But when things don’t happen like we expect them to, we feel frustrated because we know something is wrong but we can’t understand why our formula is not working. Of course this is not always true, but often in the “business” part of our practice, we just can’t understand or come up with a solution for why we aren’t reaching our potential.
Let me share an example. In my first interview with Dr. B a few months ago, she said to me through tears, “I know I can do this! But after 30 years, I’m still struggling just to cover my overhead. I can’t even think about retirement for another 10 or 12 years.”
Dr. B is a wonderful, caring person. Her patients love her and are extremely loyal. She’s an outstanding educator to her patients—they understand their dental needs and accept her recommendations. She has a dedicated and hard-working team. But she had virtually no written or clearly understood business systems in place. Her team was without direction and purpose, which led to frustration. Scheduling was a mess. Collections were poor. Phone conversations with patients were haphazard and poorly understood. She had almost no online presence. I could go on.
We doctors have the intelligence and capacity to make things happen, but often we just don’t know what to do. Is that true for you?
Answer these questions and see how you rate. Be honest in your assessment.
• Are you happy with your current financial situation?
• Is your practice declining, growing, or has it “plateaued” (which is the same as declining)?
• Are you happy with your team?
• Is your team happy with you?
• Are you seeing enough new patients each month? (How many are “enough?”)
• Are you happy with the services you offer?
• Is your office big enough?
• Are you happy with the value of your practice as you reach the point of retiring or selling?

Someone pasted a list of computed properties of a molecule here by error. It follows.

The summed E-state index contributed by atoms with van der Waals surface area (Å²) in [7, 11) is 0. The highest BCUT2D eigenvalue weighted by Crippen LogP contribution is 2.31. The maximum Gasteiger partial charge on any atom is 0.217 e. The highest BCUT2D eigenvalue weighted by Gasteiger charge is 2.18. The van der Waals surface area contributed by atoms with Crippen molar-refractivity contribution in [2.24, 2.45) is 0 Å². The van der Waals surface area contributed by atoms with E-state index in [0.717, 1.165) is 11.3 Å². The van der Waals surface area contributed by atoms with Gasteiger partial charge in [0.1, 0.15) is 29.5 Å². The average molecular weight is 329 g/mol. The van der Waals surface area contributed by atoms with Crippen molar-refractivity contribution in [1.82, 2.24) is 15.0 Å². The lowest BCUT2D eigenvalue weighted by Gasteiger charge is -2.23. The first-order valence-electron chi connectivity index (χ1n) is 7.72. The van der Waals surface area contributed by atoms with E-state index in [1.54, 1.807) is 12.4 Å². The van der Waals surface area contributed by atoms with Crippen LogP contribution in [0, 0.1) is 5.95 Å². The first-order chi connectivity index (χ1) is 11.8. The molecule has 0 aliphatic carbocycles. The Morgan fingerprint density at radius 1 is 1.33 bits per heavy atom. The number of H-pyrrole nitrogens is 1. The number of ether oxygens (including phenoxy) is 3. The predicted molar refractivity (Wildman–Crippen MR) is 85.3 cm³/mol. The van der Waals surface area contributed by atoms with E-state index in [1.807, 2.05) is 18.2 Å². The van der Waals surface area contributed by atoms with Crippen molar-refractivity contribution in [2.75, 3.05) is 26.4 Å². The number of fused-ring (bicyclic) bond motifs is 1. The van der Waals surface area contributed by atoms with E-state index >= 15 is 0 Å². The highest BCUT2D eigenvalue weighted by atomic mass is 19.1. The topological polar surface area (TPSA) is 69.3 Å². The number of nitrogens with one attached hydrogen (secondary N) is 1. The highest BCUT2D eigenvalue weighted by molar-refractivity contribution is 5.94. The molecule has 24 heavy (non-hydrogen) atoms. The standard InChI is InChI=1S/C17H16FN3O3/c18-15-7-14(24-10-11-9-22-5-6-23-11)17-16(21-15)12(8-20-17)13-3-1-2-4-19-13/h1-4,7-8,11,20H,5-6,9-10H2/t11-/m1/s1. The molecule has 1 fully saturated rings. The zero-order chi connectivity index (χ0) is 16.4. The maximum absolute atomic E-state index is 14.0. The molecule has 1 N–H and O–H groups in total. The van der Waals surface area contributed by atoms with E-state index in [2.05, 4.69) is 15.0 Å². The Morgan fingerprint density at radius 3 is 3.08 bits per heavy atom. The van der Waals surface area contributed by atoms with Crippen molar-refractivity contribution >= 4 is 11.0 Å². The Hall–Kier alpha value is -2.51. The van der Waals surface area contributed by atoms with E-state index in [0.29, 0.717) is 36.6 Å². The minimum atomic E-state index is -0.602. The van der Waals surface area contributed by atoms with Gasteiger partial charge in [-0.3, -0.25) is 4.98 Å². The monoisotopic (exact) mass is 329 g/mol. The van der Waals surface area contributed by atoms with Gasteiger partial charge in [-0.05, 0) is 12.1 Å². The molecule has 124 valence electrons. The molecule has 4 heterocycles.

• Do you have a written vision and mission statement? Does your team know it? If so, are they helping you fulfill it?
• If you could change one thing about your practice, what would it be?
• Are your existing patients staying in your practice?
• If not, why not?
• Do your patients gladly pay your fees?
If you answered negatively to any of these questions, or if you don’t know the answer, then you’re not doing all you can to grow your practice. You may be a wonderful person and an excellent clinician, but if you’re not creating a thriving business that brings you satisfaction after what you’ve invested, then you have room for improvement. Maybe a lot of room.
Very often, all it takes is a mentor to come into your practice, observe and analyze your business systems, and then train your team and coach you in implementing the needed improvements. I know because I was in the same boat many years ago.
When I sought help, my practice soared! You can do the same. We started working with Dr. B in January of this year. She has already started to see dramatic results in growth. There is more clarity and less confusion in her office. Less time is wasted and the schedule is under control. The team is becoming more focused and less frustrated. They have clarity and an understanding of the practice vision and goals.
Her production and collections have increased dramatically. All this has happened before she’s even started to do anything to market her practice. Just by working on the internal business systems to get them in place and enforced, she's already making great progress.
Maybe even more remarkably, Dr. B and her team are communicating with each other. Much of the confusion is gone and therefore, much of the frustration has vanished. It’s a happier place to work and the patients can see it.
Henry Ford once said, “Coming together is a beginning; keeping together is progress; working together is success.” Fred Joyal of 1-800-DENTIST taught us, “Everything is marketing.” How true! Just by working on the basic systems in this practice, we are seeing positive results to the bottom line.
When Dr. B adds efforts to attract new patients (the next step), watch out! Her goals may not be as hard to reach as she thought.